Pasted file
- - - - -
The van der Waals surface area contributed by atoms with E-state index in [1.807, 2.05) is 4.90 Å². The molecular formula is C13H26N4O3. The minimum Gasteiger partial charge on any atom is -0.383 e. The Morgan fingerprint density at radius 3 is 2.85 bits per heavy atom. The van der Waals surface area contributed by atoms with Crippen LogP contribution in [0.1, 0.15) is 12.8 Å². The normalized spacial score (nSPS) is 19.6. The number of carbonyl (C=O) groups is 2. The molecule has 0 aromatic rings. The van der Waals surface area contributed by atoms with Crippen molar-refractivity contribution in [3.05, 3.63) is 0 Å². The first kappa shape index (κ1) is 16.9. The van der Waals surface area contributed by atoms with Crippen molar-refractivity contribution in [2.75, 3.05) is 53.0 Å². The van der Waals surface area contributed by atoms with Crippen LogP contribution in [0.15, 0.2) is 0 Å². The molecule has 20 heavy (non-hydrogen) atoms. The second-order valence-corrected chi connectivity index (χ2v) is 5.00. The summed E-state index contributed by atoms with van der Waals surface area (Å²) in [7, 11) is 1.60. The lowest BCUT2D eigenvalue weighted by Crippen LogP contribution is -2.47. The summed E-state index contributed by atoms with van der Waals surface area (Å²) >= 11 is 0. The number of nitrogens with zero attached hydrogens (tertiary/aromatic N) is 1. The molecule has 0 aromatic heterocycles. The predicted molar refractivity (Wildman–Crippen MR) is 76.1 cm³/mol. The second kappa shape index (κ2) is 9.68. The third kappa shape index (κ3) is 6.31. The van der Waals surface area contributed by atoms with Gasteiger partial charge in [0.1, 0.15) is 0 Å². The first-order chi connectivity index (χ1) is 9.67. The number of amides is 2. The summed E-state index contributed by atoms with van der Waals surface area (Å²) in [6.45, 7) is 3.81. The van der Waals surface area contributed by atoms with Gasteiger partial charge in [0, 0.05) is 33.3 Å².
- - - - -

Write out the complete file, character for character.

The van der Waals surface area contributed by atoms with E-state index in [1.807, 2.05) is 4.90 Å². The molecular formula is C13H26N4O3. The minimum Gasteiger partial charge on any atom is -0.383 e. The Morgan fingerprint density at radius 3 is 2.85 bits per heavy atom. The van der Waals surface area contributed by atoms with Crippen LogP contribution in [0.1, 0.15) is 12.8 Å². The normalized spacial score (nSPS) is 19.6. The number of carbonyl (C=O) groups is 2. The molecule has 0 aromatic rings. The van der Waals surface area contributed by atoms with Crippen molar-refractivity contribution in [3.05, 3.63) is 0 Å². The first kappa shape index (κ1) is 16.9. The van der Waals surface area contributed by atoms with Crippen molar-refractivity contribution in [2.75, 3.05) is 53.0 Å². The van der Waals surface area contributed by atoms with Crippen LogP contribution in [0.15, 0.2) is 0 Å². The molecule has 20 heavy (non-hydrogen) atoms. The second-order valence-corrected chi connectivity index (χ2v) is 5.00. The summed E-state index contributed by atoms with van der Waals surface area (Å²) in [7, 11) is 1.60. The lowest BCUT2D eigenvalue weighted by Crippen LogP contribution is -2.47. The summed E-state index contributed by atoms with van der Waals surface area (Å²) >= 11 is 0. The number of nitrogens with zero attached hydrogens (tertiary/aromatic N) is 1. The molecule has 0 aromatic heterocycles. The predicted molar refractivity (Wildman–Crippen MR) is 76.1 cm³/mol. The second kappa shape index (κ2) is 9.68. The third kappa shape index (κ3) is 6.31. The van der Waals surface area contributed by atoms with Gasteiger partial charge in [0.1, 0.15) is 0 Å². The first-order chi connectivity index (χ1) is 9.67. The number of amides is 2. The summed E-state index contributed by atoms with van der Waals surface area (Å²) in [6.45, 7) is 3.81. The van der Waals surface area contributed by atoms with Gasteiger partial charge in [0, 0.05) is 33.3 Å².